DIF-2 contains a shorter alkyl chain structure with a butyl group than DIF-1 having a pentyl group, and DIF-3 takes the structure of monochloro-DIF-1. In our prediction, since DIF-2 contains a shorter alkyl chain structure than DIF-1, DIF-2 could be recognized and bind to DhkM with a lower stability than DIF-1 which may lead to a lower bioactivity. On the other hand, in contrast to the dichloride structure, lipophilic area is lost in DIF-3 decreasing the lipophilicity of the molecule. As a result, DIF-3 could not be normally recognized and the binding process would occur with a low probability.

Docking simulations of DIF-2 and DIF-3 have also been carried out under the same conditions as DIF-1. Results for the three MD simulation trajectories of DIF-1 and DIF-2 are summarized in Table 2. DIF-2 showed lower score than DIF-1 such as 3.9492 in trajectory 1, but it was still able to constitute a well binding model. The ligand and receptor also match each other quite well in molecular structure (Figure 10). DIF-3 could bind to the protein in the docking simulation and the score was 3.2542 in trajectory 1. But as shown in Figure 11, DIF-3 is unrealistically warped in order to bind with the site, which is not observed in the case of DIF-1 and DIF-2. The respective bond-length of the C1-C2 and C1-O bonds were 0.35135 and 4.27622 Å; the ring structure of benzene was extremely distorted with the dissociation of C-OH bond. In general, the biosystem should keep the ring structure of benzene, which means DIF-3 is quite unrealistic as a result of docking simulation. Note that this is the result given by docking simulation by SYBYL, which means no molecular dynamics. The protein-structure keeps the shape in docking simulation, while the ligand only can change the shape. However, we could analyze some properties using the Sybyl package. Each Cl atom of DIF-1 and DIf-2 was contained in the receptor-binding site and affects the binding process as a necessary factor. Because of the lack of hydrophobic interaction of chlorine (when performing the docking simulation of DIF-3), the obtained docking model seems to form hydrogen bonds in order to maximize the score. As a result of steric effects, and the bonds of the DIF-3 molecule extending or shrinking to bind with the binding-pocket of the protein, the structure is unrealistically warped.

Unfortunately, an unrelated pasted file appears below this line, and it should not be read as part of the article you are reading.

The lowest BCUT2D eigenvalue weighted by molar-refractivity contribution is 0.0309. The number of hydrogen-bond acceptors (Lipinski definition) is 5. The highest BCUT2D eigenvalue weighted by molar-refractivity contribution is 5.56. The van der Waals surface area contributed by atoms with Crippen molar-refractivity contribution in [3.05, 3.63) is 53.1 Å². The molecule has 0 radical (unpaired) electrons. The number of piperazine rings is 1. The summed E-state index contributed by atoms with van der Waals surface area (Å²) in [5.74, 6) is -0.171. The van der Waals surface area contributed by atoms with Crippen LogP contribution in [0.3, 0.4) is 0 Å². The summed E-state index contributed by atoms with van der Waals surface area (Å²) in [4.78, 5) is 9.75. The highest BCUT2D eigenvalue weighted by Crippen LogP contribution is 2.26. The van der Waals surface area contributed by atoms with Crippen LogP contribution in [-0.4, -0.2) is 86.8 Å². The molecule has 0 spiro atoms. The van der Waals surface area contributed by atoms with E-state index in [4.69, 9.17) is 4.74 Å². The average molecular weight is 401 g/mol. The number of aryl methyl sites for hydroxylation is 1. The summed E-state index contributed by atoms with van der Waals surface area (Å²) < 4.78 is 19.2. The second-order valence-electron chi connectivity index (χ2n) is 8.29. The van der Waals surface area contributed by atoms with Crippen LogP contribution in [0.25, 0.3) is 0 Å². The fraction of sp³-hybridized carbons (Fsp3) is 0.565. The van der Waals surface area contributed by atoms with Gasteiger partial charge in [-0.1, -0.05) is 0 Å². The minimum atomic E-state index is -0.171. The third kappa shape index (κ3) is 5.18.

Table 2. Summary of the results for the docking simulations of DIF-1 and DIF-2
Table 2. Summary of the results for the docking simulations of DIF-1 and DIF-2
  DIF-1 DIF-2
Trajectory Total Score Crash Total Score Crash
1 4.7601 −2.2194 3.9492 −1.1127
2 4.9485 −1.4977 4.0668 −2.4695
3 3.1823 −0.8192 2.9645 −0.5301